Roddam and Millworks argue that MAE Hardwoods, Inc., was not free to use the name " American Hardwoods, Inc.," citing § 10A-1-5.03, Ala. Code 1975. Section 10A-1-5.03 prohibits the registration of a company name with the Office of the Secretary of State that is indistinguishable from another registered name unless the previously registered company consents to the use of its name and submits a satisfactory change in name to the Office of the Secretary of State. However, Roddam and Millworks failed to show a violation of that statute by, for example, presenting evidence as to the registered names of MAE Hardwoods, Inc., and American Hardwoods, Inc.

         Roddam and Millworks further argue that the existence of an entirely separate corporation named American Hardwoods, Inc., in 2006 defeats MAE Hardwoods' contention that it was a party to the contract. Roddam and Millworks cite Med Center Cars, Inc. v. Smith, 727 So.2d 9, 16 (Ala. 1998), in which our supreme court concluded that Serra Automotive, Inc., could not enforce an arbitration agreement against Vivian Smith because the agreement was between Smith and a separate and distinct entity known as Serra Mitsubishi, Inc. Unlike in that case, in this case the company named American Hardwoods, Inc., sold to Mason the right to use its name. Mason testified that MAE Hardwoods, Inc., subsequently acquired the right to use that name and that MAE Hardwoods, Inc., doing business as " American Hardwoods, Inc." had entered into the contract with Roddam and Millworks.

Page 722

Roddam and Millworks offer no facts to show that Roddam had actually contracted with another entity or that another company had supplied the materials ordered by Millworks in 2006 and the materials for the project in Gadsden in 2009. We conclude that Roddam and Millworks have failed to show reversible error regarding the trial court's determination that MAE Hardwoods was the proper party to the contract.

         In its complaint, MAE Hardwoods' only claim against Roddam, as well as Millworks, is a claim alleging breach of contract. Roddam and Millworks argue that, even if there was a contract between the parties, MAE Hardwoods failed to present evidence of Roddam's liability pursuant to the contract. " 'In order to establish a breach-of-contract claim, a plaintiff must show " (1) the existence of a valid contract binding the parties in the action, (2) his own performance under the contract, (3) the defendant's nonperformance, and (4) damages." '" Cool Temp, Inc. v. Pennsylvania Nat'l Mut. Cas. Ins. Co., 148 So.3d 448, 455 (Ala.Civ. 2013)(quoting Ex parte Alfa Mut. Inc. Co., 799 So.2d 957, 962 (Ala. 2001), quoting in turn Southern Med. Health Sys., Inc. v. Vaughn, 669 So.2d 98, 99 (Ala. 1995)). MAE Hardwoods, thus, had the burden of proving Roddam's liability pursuant to the contract. The following provision of the contract addressed Roddam's responsibility:

" I and/or we guarantee and bind ourselves to the faithful payment of all amounts owed, now or in the future by me, us, either of us or any other person, firm, or corporation for our benefit. If credit is extended to a corporation in which we, either of us, or I am an officer, shareholder, employee, or in which an interest exist, I and/or we will personally and faithfully guarantee the payment of all credit extended to said corporation."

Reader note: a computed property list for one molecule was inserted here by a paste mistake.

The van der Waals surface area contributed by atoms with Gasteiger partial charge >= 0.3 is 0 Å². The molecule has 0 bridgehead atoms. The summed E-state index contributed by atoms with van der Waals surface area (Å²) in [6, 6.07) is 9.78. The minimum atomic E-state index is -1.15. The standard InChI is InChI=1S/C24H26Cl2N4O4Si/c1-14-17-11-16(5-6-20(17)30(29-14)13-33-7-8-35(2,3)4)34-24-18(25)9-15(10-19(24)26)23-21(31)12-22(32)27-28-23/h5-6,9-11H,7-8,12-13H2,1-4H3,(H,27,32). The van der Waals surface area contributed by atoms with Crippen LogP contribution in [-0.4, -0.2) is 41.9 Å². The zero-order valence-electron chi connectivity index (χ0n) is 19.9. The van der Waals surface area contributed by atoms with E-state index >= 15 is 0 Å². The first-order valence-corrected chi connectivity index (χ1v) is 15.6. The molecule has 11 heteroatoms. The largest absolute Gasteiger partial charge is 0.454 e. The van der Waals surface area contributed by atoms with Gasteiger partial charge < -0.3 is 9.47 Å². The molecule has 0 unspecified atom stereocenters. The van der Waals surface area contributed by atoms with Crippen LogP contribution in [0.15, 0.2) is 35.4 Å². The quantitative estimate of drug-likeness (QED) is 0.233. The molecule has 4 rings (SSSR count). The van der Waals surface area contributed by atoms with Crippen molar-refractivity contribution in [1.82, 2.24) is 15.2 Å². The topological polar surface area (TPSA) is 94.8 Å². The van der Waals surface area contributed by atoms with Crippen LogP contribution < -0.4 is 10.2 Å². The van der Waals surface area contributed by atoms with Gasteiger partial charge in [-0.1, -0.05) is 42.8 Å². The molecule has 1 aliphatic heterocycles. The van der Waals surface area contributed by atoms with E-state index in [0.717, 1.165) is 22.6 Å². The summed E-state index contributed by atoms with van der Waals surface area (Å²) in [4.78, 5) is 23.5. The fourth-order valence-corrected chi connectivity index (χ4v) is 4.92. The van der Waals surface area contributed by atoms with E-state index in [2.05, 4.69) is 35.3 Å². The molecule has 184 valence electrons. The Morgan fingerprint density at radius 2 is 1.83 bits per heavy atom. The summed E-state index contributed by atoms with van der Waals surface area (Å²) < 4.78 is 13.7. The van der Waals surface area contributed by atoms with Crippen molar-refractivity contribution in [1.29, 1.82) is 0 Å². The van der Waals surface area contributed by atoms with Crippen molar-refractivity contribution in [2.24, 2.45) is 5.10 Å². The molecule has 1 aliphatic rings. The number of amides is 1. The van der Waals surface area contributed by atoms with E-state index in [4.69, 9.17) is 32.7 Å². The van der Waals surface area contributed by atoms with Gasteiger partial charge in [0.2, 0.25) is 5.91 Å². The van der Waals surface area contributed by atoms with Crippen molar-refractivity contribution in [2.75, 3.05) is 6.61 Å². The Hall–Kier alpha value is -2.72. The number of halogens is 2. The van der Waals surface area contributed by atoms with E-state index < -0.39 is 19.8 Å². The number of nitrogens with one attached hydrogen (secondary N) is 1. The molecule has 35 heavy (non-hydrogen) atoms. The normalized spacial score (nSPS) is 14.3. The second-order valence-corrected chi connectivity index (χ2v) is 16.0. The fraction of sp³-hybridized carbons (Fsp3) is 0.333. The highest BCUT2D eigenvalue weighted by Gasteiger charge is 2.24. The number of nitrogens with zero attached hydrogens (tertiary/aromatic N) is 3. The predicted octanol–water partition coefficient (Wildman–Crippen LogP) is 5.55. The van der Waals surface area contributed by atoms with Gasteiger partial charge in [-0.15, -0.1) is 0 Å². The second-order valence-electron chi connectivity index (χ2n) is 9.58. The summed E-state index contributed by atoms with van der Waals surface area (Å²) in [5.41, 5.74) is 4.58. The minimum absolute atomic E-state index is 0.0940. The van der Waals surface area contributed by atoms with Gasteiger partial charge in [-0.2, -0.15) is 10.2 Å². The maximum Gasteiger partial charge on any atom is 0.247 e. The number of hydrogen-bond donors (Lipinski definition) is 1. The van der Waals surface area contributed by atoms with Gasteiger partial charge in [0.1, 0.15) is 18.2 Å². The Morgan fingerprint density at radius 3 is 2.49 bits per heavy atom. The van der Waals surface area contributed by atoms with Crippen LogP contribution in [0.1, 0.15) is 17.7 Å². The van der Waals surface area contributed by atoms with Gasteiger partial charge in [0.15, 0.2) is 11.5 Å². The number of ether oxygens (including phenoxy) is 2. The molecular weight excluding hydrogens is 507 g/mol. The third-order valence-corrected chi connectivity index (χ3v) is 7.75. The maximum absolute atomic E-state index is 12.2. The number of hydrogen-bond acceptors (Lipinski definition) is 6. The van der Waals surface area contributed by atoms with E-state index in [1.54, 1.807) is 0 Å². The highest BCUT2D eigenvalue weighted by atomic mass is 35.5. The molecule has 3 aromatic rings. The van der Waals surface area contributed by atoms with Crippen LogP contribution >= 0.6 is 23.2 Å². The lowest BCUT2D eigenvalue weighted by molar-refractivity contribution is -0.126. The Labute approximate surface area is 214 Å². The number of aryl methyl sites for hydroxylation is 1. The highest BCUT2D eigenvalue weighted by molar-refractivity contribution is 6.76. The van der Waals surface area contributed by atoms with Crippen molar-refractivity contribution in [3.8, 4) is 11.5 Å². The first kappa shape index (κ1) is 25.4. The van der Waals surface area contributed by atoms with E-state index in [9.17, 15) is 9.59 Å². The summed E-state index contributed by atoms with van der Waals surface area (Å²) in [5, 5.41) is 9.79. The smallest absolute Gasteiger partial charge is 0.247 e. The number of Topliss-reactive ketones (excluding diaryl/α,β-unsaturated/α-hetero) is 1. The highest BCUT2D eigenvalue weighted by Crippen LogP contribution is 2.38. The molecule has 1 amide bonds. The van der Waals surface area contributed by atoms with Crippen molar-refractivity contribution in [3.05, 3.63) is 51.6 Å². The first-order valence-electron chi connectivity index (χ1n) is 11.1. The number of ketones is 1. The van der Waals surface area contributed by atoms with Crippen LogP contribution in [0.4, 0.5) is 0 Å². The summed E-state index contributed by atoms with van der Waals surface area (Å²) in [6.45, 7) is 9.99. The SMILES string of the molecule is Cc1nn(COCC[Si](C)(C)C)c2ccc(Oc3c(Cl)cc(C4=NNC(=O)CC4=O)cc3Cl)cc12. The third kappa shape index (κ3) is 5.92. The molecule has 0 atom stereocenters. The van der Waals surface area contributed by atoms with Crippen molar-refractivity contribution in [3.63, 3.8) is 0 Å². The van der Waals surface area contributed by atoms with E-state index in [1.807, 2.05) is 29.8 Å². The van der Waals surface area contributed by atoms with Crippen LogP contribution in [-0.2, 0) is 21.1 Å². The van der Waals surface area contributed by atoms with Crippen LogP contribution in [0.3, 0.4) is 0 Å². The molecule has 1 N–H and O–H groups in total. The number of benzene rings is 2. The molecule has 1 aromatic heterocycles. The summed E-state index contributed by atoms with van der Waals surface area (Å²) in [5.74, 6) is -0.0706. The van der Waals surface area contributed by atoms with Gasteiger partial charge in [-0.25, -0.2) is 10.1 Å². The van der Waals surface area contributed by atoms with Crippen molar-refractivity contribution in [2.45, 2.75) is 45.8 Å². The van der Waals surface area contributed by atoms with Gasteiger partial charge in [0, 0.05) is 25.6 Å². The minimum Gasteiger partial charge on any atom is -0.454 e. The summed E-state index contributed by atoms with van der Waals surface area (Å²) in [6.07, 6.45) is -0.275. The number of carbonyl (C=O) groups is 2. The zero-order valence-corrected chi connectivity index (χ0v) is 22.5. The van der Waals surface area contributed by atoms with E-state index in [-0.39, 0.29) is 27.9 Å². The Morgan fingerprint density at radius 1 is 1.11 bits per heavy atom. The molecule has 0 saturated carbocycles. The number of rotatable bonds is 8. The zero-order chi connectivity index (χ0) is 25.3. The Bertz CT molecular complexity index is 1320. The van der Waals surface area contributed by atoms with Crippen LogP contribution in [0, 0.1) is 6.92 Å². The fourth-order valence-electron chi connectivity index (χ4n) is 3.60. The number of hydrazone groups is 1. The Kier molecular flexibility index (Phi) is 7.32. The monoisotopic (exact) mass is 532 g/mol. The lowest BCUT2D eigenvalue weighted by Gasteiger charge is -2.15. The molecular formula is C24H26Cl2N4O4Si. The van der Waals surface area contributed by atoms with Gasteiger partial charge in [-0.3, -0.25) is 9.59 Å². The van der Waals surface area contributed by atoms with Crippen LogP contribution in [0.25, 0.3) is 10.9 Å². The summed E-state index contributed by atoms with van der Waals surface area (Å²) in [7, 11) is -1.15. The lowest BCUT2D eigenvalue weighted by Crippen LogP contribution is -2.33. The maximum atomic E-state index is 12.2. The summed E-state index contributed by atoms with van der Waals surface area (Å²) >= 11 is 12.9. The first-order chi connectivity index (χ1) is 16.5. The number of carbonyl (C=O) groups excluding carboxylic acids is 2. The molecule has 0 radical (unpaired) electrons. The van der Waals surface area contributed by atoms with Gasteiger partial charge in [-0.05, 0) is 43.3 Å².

Roddam's responsibility was not unconditional. His liability was limited to amounts owed for purchase orders that he placed. He was also liable as a surety for orders made either for his benefit or for as long as he had an interest in Millworks. Hope testified that, by 2009, Roddam had no involvement in Millworks after having sold the company to her and her husband and that Roddam was not involved in the 2009 building project in Gadsden. MAE Hardwoods failed to present evidence to the trial court that refutes Hope's testimony. No evidence in the record shows that Roddam ordered the materials for the 2009 project, that those orders were for his benefit, or that he had an interest in Millworks at that time. We, therefore, hold that MAE Hardwoods failed to show Roddam's liability pursuant to the contract.

         Roddam and Millworks also argue that the trial court's award of attorney fees was unsupported by any evidence and must be reversed.

" '" The determination of whether an attorney fee is reasonable is within the sound discretion of the trial court and will not be disturbed on appeal absent an abuse of that discretion." Ex parte Edwards, 601 So.2d 82, 85 (Ala. 1992). Our deference to the trial court in attorney-fee cases is based upon our recognition that the trial court, which has presided over the entire litigation, has a superior understanding of the factual questions that must be resolved in fee determinations. See Hensley v. Eckerhart, 461 U.S. 424, 437, 103 S.Ct. 1933, 76 L.Ed.2d 40 (1983). Nevertheless, the trial court's order regarding an attorney fee must allow for meaningful review by articulating the decisions made, the reasons supporting those decisions, and the

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performance of the attorney-fee calculation. American Civil Liberties Union of Ga. v. Barnes, 168 F.3d 423, 427 (11th Cir. 1999); see also Hensley, 461 U.S. at 437, 103 S.Ct. 1933.'"

Beal Bank, SSB v. Schilleci, 896 So.2d 395, 404 (Ala. 2004) (quoting City of Birmingham v. Horn, 810 So.2d 667, 681-82 (Ala. 2001)).